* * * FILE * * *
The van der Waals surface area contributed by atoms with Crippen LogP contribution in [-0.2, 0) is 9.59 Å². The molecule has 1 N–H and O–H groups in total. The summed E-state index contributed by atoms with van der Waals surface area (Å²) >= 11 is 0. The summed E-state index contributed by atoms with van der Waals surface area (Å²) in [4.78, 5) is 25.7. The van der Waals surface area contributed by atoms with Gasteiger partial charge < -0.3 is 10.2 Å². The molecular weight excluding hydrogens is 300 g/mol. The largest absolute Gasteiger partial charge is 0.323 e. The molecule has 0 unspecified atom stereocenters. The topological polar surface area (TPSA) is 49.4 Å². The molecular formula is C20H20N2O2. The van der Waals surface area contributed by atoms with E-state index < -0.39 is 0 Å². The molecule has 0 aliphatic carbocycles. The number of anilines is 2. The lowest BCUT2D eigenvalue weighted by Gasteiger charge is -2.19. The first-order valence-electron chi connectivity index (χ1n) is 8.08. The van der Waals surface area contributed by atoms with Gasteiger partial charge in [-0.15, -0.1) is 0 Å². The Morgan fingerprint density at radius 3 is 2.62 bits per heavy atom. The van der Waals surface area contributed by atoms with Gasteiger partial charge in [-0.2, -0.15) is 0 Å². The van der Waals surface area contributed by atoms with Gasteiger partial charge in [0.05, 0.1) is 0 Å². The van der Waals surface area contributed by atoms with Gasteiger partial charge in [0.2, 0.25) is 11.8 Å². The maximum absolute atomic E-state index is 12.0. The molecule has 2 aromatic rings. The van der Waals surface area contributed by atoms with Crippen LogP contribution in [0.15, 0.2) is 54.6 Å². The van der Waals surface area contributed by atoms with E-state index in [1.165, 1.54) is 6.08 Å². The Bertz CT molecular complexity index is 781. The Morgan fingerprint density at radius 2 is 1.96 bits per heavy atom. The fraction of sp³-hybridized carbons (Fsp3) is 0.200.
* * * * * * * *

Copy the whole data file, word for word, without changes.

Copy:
The van der Waals surface area contributed by atoms with Crippen LogP contribution in [-0.2, 0) is 9.59 Å². The molecule has 1 N–H and O–H groups in total. The summed E-state index contributed by atoms with van der Waals surface area (Å²) >= 11 is 0. The summed E-state index contributed by atoms with van der Waals surface area (Å²) in [4.78, 5) is 25.7. The van der Waals surface area contributed by atoms with Gasteiger partial charge < -0.3 is 10.2 Å². The molecular weight excluding hydrogens is 300 g/mol. The largest absolute Gasteiger partial charge is 0.323 e. The molecule has 0 unspecified atom stereocenters. The topological polar surface area (TPSA) is 49.4 Å². The molecular formula is C20H20N2O2. The van der Waals surface area contributed by atoms with E-state index < -0.39 is 0 Å². The molecule has 0 aliphatic carbocycles. The number of anilines is 2. The lowest BCUT2D eigenvalue weighted by Gasteiger charge is -2.19. The first-order valence-electron chi connectivity index (χ1n) is 8.08. The van der Waals surface area contributed by atoms with Gasteiger partial charge in [-0.15, -0.1) is 0 Å². The Morgan fingerprint density at radius 3 is 2.62 bits per heavy atom. The van der Waals surface area contributed by atoms with Gasteiger partial charge in [-0.2, -0.15) is 0 Å². The van der Waals surface area contributed by atoms with Gasteiger partial charge in [0.05, 0.1) is 0 Å². The van der Waals surface area contributed by atoms with Gasteiger partial charge in [0.2, 0.25) is 11.8 Å². The maximum absolute atomic E-state index is 12.0. The molecule has 2 aromatic rings. The van der Waals surface area contributed by atoms with Crippen LogP contribution in [0.15, 0.2) is 54.6 Å². The van der Waals surface area contributed by atoms with E-state index in [1.165, 1.54) is 6.08 Å². The Bertz CT molecular complexity index is 781. The Morgan fingerprint density at radius 2 is 1.96 bits per heavy atom. The fraction of sp³-hybridized carbons (Fsp3) is 0.200.